Fáilte Ireland is responsible for ensuring that hotels meet registration criteria under the Tourist Traffic Acts, 1939-1988. I understand that, at the time of your request, Fáilte Ireland, in consultation with the Irish Hotels Federation, also operated a non-mandatory star classification system for hotels and guesthouses, which gave such establishments the right to opt in or out of the system. At the time of your request, the operation of the inspections, registrations and classification system was conducted on behalf of Fáilte Ireland by EIT. I understand that the voluntary system is currently being replaced with a mandatory classification system.
Those records released to you by Fáilte Ireland under the FOI Act show that EIT, on behalf of Fáilte Ireland, ultimately deemed that the Hotels should be reclassified as four star; that there was various correspondence between the hotels and EIT on foot of this; the hotels appealed the decisions to reclassify to Fáilte Ireland; that the CAB was set up, considered their appeals and upheld them; and that the hotels continued to be classified as five star accordingly (or in the case of the Shelbourne, that it withdrew its appeal and sought to be "un-classified" pending completion of its restoration project). The records released to you from the CAB file show the reasons why the latter upheld the appeals.
In its submissions to this Office, Fáilte Ireland relied on a number of exemptions in the FOI Act in support of its position that the records at issue should not be released to you - namely section 21(1)(a), 27 (in respect of which it did not refer to whether section 27(1)(a), (b) or (c) was relevant), 26(1)(a), 26(1)(b), 22(1)(a), 23(1)(a)(ii), 23(1)(a)(iv), 30, 31(1)(a), 31(2)(l), 31(2)(m), 31(2)(n) and 31(2)(o). As you will have noted from the schedules supplied to you by Fáilte Ireland, section 22(1)(a) was relied on in respect of certain records concerning the D Hotel.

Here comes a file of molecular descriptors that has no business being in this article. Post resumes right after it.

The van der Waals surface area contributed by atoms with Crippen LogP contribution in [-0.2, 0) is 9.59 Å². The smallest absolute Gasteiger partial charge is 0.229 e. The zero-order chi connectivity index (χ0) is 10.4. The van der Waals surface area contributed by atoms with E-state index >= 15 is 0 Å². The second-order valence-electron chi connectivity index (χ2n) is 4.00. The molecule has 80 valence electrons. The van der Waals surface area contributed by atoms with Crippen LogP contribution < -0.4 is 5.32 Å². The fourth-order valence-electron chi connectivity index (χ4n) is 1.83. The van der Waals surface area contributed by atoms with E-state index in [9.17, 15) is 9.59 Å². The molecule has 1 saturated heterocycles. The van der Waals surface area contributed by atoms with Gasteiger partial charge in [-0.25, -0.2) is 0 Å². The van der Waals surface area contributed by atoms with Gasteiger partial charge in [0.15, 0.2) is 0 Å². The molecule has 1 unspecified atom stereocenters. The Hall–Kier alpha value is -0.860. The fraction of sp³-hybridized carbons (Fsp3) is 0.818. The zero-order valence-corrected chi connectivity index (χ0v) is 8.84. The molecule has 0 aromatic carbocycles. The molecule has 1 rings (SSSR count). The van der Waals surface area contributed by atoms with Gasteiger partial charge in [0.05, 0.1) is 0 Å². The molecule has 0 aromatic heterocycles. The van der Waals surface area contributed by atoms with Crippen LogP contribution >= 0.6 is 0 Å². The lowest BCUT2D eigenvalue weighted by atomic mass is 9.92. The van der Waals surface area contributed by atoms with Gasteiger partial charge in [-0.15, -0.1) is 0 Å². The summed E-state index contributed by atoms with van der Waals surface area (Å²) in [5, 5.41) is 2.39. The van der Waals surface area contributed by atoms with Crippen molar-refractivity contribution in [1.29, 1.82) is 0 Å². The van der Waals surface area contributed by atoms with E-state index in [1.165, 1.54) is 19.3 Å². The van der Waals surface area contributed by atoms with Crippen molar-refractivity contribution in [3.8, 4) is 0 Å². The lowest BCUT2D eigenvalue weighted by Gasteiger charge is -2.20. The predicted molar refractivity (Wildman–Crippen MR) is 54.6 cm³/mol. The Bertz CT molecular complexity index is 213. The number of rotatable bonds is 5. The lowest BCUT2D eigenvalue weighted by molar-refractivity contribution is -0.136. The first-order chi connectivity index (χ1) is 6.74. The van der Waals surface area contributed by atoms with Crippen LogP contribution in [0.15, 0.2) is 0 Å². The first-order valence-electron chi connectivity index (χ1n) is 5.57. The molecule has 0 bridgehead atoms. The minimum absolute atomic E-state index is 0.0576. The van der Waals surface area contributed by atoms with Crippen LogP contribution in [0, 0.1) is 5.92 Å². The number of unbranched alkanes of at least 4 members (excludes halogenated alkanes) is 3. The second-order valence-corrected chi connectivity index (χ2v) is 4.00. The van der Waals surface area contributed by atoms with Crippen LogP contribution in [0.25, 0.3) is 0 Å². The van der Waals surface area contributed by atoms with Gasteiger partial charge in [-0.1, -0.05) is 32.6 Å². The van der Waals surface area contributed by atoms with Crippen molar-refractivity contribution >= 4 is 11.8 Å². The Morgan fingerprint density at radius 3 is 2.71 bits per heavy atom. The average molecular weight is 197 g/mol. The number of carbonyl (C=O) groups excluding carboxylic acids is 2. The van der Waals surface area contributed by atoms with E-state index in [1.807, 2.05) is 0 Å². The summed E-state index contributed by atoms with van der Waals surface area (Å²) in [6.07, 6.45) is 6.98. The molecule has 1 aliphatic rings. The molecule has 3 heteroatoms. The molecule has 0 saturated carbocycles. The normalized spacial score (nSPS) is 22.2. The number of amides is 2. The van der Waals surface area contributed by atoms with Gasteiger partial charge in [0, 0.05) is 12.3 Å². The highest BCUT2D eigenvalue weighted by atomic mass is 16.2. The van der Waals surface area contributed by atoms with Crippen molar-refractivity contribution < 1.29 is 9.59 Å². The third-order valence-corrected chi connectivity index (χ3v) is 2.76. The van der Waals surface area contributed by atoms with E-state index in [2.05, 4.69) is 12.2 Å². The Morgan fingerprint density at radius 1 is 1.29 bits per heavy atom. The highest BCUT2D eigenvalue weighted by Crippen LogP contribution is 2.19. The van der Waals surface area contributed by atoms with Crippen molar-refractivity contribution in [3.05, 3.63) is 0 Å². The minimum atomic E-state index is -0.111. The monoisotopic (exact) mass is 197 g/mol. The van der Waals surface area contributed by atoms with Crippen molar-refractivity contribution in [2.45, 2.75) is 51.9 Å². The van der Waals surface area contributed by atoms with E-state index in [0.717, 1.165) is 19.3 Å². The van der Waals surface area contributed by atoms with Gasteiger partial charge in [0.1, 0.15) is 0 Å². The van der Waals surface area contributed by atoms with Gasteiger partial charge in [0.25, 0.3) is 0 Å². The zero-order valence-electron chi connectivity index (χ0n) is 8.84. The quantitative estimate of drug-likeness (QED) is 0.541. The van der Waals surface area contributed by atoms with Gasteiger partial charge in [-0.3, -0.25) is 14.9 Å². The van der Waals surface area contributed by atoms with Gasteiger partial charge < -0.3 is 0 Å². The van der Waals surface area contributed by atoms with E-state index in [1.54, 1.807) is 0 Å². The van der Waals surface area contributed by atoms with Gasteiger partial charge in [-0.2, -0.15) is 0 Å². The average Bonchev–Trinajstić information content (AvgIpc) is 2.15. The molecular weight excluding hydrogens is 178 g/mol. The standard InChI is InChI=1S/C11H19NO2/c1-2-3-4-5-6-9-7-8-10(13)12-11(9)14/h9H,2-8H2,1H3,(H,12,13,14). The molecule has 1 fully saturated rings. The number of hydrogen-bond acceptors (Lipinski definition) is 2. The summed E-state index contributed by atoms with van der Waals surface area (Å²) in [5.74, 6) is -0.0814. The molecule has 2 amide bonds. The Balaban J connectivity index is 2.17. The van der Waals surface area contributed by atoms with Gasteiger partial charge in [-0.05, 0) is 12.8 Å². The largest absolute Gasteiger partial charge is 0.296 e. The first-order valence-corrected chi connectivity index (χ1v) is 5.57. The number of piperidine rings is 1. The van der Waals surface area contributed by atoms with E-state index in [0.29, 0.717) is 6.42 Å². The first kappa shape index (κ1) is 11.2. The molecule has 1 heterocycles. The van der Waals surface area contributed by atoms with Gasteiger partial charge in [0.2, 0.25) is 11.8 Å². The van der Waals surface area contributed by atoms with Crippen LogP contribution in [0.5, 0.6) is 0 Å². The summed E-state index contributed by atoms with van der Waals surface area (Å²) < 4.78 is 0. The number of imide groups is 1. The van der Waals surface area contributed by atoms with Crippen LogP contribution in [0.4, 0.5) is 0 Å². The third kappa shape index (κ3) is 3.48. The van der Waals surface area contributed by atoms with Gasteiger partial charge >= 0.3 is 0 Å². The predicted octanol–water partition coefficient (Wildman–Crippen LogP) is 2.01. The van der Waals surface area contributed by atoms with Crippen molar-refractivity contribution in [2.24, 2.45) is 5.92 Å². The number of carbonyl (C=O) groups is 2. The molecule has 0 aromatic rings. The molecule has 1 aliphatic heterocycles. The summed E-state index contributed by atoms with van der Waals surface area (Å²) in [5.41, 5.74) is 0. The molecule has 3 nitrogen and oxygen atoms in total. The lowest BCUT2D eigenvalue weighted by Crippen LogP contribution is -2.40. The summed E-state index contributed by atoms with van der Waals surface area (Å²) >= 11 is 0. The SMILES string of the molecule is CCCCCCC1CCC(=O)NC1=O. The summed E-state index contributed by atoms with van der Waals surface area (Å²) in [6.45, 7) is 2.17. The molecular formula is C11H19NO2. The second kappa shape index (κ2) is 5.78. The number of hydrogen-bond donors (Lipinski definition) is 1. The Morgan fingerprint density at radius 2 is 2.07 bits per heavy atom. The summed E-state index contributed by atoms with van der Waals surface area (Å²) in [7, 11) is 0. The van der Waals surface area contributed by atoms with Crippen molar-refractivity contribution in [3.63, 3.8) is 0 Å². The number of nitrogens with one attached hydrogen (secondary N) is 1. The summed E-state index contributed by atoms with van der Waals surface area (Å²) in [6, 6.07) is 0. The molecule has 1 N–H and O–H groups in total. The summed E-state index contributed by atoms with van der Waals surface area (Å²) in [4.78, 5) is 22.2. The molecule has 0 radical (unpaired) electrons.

Firstly, I note that one record (the first line of record 15 on the A Hotel file) refers to staff members of the hotel. I am satisfied that to direct the release of this excerpt would disclose personal information about the persons concerned, and that there is no public interest in its release. Accordingly, I am satisfied that the excerpt should be withheld from release under section 28(1) of the FOI Act, which provides for the refusal of a request for access to a record where its release would disclose personal information.
Section 22(1)(a) provides that a request for a record shall be refused if it "would be exempt from production in proceedings in a court on the ground of legal professional privilege".
I accept that legal professional privilege enables the client (in other words, Failte Ireland in this case) to maintain the confidentiality of two types of communication:
Section 22(1)(a) does not require any consideration of the public interest.
I consider that a number of records on the D Hotel file may be withheld on the grounds that section 22(1)(a) applies to them. The records consist of communications between Failte Ireland and its legal advisors, between Failte Ireland's legal advisors and those of the D Hotel, between Failte Ireland's legal advisors and EIT, and between Failte Ireland and the D Hotel and/or its legal advisors. I am satisfied that litigation was contemplated by the D as at the first instance that its solicitors became involved in dealing with Failte Ireland and that accordingly, this was why the records concerned came into existence. Accordingly, I consider that the second limb of legal professional privilege, and thus, section 22(1)(a), applies to the following records on the D Hotel file:
Records 1; 2; 5; 6; 7; 8; 9; 10; 11; 13; 14; 15; 16; 18; 19; 20; 23.
While legal professional privilege resides with the client, Fáilte Ireland is not willing to waive such privilege. As there is no public interest test required to be considered in respect of records to which section 22(1)(a) has been found to apply, I consider that these records have been properly withheld from you in accordance with the FOI Act.
It seems to me that the remaining records can be classified into two categories:
(i) Inspection reports and other reports containing information provided by the hotels to the inspectors regarding future plans;
(ii) Correspondence concerning the manner in which EIT conducted the assessment process.